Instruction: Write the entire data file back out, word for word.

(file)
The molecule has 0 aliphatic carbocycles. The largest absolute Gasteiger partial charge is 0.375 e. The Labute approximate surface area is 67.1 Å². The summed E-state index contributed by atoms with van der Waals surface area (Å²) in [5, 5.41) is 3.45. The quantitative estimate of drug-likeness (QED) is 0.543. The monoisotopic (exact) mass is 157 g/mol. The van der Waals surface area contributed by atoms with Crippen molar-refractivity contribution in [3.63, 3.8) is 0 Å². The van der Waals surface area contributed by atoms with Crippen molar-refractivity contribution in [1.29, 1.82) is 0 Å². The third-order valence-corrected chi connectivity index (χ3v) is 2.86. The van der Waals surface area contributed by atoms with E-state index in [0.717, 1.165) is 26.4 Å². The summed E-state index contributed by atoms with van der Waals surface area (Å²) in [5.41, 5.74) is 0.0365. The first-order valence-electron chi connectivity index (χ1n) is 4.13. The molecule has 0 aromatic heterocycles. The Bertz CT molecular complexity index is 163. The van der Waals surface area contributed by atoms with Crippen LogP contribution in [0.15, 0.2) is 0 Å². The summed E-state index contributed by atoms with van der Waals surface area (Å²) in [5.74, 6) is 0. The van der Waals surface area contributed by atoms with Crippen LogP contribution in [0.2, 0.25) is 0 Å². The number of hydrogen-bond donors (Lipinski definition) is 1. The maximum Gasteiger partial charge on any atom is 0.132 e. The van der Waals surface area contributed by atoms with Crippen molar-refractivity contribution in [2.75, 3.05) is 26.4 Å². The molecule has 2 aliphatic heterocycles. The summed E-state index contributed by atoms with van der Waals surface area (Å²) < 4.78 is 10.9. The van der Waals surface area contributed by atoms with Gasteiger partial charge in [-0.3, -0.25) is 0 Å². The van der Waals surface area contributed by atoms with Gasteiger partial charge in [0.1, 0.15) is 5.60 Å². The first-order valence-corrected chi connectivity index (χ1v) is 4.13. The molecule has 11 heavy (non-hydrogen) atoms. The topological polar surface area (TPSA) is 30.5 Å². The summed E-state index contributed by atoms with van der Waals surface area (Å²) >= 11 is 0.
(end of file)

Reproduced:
The molecule has 0 aliphatic carbocycles. The largest absolute Gasteiger partial charge is 0.375 e. The Labute approximate surface area is 67.1 Å². The summed E-state index contributed by atoms with van der Waals surface area (Å²) in [5, 5.41) is 3.45. The quantitative estimate of drug-likeness (QED) is 0.543. The monoisotopic (exact) mass is 157 g/mol. The van der Waals surface area contributed by atoms with Crippen molar-refractivity contribution in [3.63, 3.8) is 0 Å². The van der Waals surface area contributed by atoms with Crippen molar-refractivity contribution in [1.29, 1.82) is 0 Å². The third-order valence-corrected chi connectivity index (χ3v) is 2.86. The van der Waals surface area contributed by atoms with E-state index in [0.717, 1.165) is 26.4 Å². The summed E-state index contributed by atoms with van der Waals surface area (Å²) in [5.41, 5.74) is 0.0365. The first-order valence-electron chi connectivity index (χ1n) is 4.13. The molecule has 0 aromatic heterocycles. The Bertz CT molecular complexity index is 163. The van der Waals surface area contributed by atoms with Crippen LogP contribution in [0.15, 0.2) is 0 Å². The summed E-state index contributed by atoms with van der Waals surface area (Å²) in [5.74, 6) is 0. The van der Waals surface area contributed by atoms with Crippen LogP contribution in [0.2, 0.25) is 0 Å². The number of hydrogen-bond donors (Lipinski definition) is 1. The maximum Gasteiger partial charge on any atom is 0.132 e. The van der Waals surface area contributed by atoms with Crippen molar-refractivity contribution in [2.75, 3.05) is 26.4 Å². The molecule has 2 aliphatic heterocycles. The summed E-state index contributed by atoms with van der Waals surface area (Å²) < 4.78 is 10.9. The van der Waals surface area contributed by atoms with Gasteiger partial charge in [-0.3, -0.25) is 0 Å². The van der Waals surface area contributed by atoms with Gasteiger partial charge in [0.1, 0.15) is 5.60 Å². The first-order valence-corrected chi connectivity index (χ1v) is 4.13. The molecule has 11 heavy (non-hydrogen) atoms. The topological polar surface area (TPSA) is 30.5 Å². The summed E-state index contributed by atoms with van der Waals surface area (Å²) >= 11 is 0.